On VolunteerConnector, volunteers can search by region, causes they care about, time commitment, and skills they can provide! And, the number of regions across Alberta grow each day; currently, there are nonprofits sharing volunteer opportunities from Calgary, Campbell River, Cochrane, Cold Lake, Comox Valley, Edmonton, Hanna, Innisfail, Lethbridge, Okotoks, and St. Albert, just to name a few!

“VolunteerConnector is a simple and easy to use tool that helps nonprofits with recruitment in multiple geographies,” says Janet Rock at Propellus. We provide micro-sites for every organization, so that means even organizations that don’t have websites have a web presence. We also get to do the heavy lifting of marketing volunteering so organizations don’t have to!”

Thanks to the support of the Alberta Volunteer Centre Network (AVCN) and Propellus’ hard work on the platform, VolunteerConnector is now Alberta’s largest volunteer recruitment platform.

“VolunteerConnector is one of Google’s top landing pages and in the top 10% of websites in Canada, says Janet. “That means it gets a lot of visits – 885,000 in 2018 in fact. It demonstrates that it does what we hope it does – connect people to opportunities to volunteer, easily.”

What VolunteerConnector’s data can tell us about volunteer trends in Alberta

But VolunteerConnector is more than a volunteer matching platform, it is also a valuable resource of volunteer data for nonprofits across Alberta. In 2019, Propellus released three unique reports from data they collected from the platform:

According to Janet, up-to-date reports like these can support nonprofits by providing information on volunteer recruitment trends; research that can spark new ideas and ways of reaching the volunteers you want and need to reach.

“Implement our research in training for volunteer engagement and recruitment. It’s the first time real-time information has been available in our province, so it means we can help people learn about volunteerism as trends change.”

Specifically, Propellus’ recent data provides insight into volunteer opportunities that volunteers are interested in now, how to recruit volunteers in unpopular areas of interest, and what motivates Albertans to volunteer.

“Volunteers want to be part of causes in a way that I think we’ve really not understood before. In the past volunteers wanted to see the impact they were making,” says Janet. “Now I would articulate that volunteers want to belong to a cause, to find personal meaning in a volunteer role. So, organizations should be asking themselves if that’s the currency they are dealing in. Are they able to provide meaningful opportunities for volunteers?”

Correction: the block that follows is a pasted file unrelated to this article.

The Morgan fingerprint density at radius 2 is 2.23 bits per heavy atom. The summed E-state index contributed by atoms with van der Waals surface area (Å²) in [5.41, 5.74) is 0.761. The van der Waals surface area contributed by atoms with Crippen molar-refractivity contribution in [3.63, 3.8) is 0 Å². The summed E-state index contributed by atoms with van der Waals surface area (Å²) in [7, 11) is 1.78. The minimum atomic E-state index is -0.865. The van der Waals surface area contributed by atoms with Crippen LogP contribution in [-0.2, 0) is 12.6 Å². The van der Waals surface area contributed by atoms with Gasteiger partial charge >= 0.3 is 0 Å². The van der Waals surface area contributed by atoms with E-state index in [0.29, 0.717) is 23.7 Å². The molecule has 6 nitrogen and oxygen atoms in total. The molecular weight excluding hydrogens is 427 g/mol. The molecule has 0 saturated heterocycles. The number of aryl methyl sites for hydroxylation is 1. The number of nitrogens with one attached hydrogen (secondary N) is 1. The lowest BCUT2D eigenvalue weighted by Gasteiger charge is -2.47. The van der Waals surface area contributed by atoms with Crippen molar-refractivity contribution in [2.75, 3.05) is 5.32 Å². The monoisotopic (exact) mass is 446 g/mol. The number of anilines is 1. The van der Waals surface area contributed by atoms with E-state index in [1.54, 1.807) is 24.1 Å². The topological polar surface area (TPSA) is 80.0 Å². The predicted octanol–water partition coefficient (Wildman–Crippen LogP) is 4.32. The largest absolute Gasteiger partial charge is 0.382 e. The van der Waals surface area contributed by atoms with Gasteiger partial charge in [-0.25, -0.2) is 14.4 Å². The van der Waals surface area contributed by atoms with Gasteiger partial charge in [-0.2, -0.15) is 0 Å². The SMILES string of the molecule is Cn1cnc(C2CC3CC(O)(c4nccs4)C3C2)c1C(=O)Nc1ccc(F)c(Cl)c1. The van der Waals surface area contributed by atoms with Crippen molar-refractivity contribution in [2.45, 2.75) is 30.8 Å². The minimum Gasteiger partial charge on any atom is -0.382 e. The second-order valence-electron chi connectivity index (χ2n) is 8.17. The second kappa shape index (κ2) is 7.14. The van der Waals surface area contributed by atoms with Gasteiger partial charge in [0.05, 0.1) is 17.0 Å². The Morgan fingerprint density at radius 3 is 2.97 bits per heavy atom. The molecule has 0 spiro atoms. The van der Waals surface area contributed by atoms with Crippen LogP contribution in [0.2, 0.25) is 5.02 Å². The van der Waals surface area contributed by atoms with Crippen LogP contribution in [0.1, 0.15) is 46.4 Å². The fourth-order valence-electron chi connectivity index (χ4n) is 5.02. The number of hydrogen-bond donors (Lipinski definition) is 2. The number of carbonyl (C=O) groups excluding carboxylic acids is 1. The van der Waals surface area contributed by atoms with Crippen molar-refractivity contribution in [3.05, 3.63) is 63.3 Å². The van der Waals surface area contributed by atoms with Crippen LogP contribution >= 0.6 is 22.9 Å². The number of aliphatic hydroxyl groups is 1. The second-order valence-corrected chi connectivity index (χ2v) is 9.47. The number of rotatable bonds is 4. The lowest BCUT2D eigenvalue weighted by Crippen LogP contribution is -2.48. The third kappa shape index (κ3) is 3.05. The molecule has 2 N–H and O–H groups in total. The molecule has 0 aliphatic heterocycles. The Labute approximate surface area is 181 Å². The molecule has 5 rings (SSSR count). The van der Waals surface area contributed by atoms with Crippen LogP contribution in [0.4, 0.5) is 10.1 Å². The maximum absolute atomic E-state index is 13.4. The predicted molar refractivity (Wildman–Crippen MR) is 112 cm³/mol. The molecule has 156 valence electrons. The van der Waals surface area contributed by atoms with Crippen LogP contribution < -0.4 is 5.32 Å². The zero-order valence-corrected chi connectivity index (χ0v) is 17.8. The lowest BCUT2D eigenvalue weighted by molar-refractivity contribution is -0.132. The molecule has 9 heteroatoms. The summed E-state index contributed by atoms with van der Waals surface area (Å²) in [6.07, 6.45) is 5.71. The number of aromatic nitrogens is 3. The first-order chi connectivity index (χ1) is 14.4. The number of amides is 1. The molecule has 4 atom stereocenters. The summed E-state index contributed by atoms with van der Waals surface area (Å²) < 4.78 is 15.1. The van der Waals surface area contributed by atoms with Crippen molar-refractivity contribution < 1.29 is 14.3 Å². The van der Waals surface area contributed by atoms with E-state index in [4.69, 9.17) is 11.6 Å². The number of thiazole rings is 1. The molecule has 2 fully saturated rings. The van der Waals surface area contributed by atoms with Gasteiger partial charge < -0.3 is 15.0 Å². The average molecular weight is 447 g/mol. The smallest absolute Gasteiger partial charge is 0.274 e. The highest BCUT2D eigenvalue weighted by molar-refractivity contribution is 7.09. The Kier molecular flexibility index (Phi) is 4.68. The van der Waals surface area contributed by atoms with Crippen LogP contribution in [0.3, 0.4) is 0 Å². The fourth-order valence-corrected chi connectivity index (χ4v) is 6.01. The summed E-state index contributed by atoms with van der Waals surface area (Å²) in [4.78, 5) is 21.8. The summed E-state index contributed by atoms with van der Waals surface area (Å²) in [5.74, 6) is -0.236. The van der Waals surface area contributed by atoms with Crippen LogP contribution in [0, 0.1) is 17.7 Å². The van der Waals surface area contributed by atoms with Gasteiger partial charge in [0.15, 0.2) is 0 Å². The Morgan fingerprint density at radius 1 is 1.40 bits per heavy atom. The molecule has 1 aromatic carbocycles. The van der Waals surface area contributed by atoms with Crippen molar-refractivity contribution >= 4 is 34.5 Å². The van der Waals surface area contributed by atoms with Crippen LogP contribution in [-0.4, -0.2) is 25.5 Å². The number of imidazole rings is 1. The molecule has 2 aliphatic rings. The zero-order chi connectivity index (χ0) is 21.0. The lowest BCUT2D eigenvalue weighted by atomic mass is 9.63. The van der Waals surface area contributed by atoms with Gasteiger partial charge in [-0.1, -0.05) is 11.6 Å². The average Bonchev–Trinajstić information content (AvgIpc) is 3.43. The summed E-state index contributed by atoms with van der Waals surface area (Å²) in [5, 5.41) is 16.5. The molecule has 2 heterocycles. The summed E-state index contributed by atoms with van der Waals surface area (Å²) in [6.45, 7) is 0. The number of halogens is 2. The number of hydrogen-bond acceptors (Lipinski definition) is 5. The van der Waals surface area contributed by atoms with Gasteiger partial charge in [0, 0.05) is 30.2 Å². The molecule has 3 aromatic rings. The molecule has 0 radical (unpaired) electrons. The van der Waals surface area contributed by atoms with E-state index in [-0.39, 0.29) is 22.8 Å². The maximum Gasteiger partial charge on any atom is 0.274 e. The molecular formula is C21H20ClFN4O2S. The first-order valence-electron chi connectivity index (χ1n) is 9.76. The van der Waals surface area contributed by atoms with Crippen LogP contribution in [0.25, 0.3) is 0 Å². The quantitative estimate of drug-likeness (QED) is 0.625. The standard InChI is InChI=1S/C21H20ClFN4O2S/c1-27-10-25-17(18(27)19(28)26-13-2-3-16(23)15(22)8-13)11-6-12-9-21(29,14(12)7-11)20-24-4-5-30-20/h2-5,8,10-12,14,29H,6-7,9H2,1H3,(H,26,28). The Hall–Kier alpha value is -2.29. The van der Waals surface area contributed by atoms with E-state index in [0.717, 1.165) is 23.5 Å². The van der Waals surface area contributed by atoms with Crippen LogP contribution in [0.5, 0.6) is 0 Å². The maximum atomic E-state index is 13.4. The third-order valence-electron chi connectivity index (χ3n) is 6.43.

Propellus’ next steps for

And, Propellus plans to use their research and feedback from volunteer centres to continue to update and enhance VolunteerConnector. In the next eight weeks, upgrades to the platform will include:

  • A simpler search that focuses on causes and skills including easier to find flexible opportunities.
  • Dashboards with real-time reporting information for volunteer centres.
  • Volunteer centres as landing pages in the regions they serve. This will help increase volunteer centres’ profile to share more information about their centres.
  • Online applications for volunteers to apply directly to organizations. Volunteers can use their profiles to apply to any organization of their choosing, making their experience more seamless between organizations.
  • Automatic tracking for volunteer hours which will then be reported back to the volunteer centres’ dashboards.

Are you interested in posting your volunteer opportunities online? Learn more about how your nonprofit can get started with VolunteerConnector!

Propellus is the Volunteer Centre of Calgary that connects nonprofits with volunteers. Their biggest project is VolunteerConnector which is Alberta’s largest volunteer recruitment platform and Alberta’s up-to-date data source for trends in volunteerism! They are also one of the founding members of the Alberta Nonprofit Network (ABNN)

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Preventing and addressing gaps when engaging skilled volunteers

What does Volunteer Alberta mean by skilled volunteerism?

At Volunteer Alberta, we often speak of and promote skilled volunteerism and the value skilled volunteers can bring to nonprofit organizations. But what do we mean by “highly skilled volunteers”?

Highly skilled volunteers include any volunteer that offers specific skills, knowledge, or expertise in an area where not all volunteers could help out. Highly skilled volunteer roles go above and beyond more basic tasks like photocopying, filing, sorting, delivering, registering kids, soliciting small donations, or handing out refreshments. Instead, a highly skilled volunteer might offer pro bono legal advice, create the annual financial reports, conduct client research, or design a new logo for your program.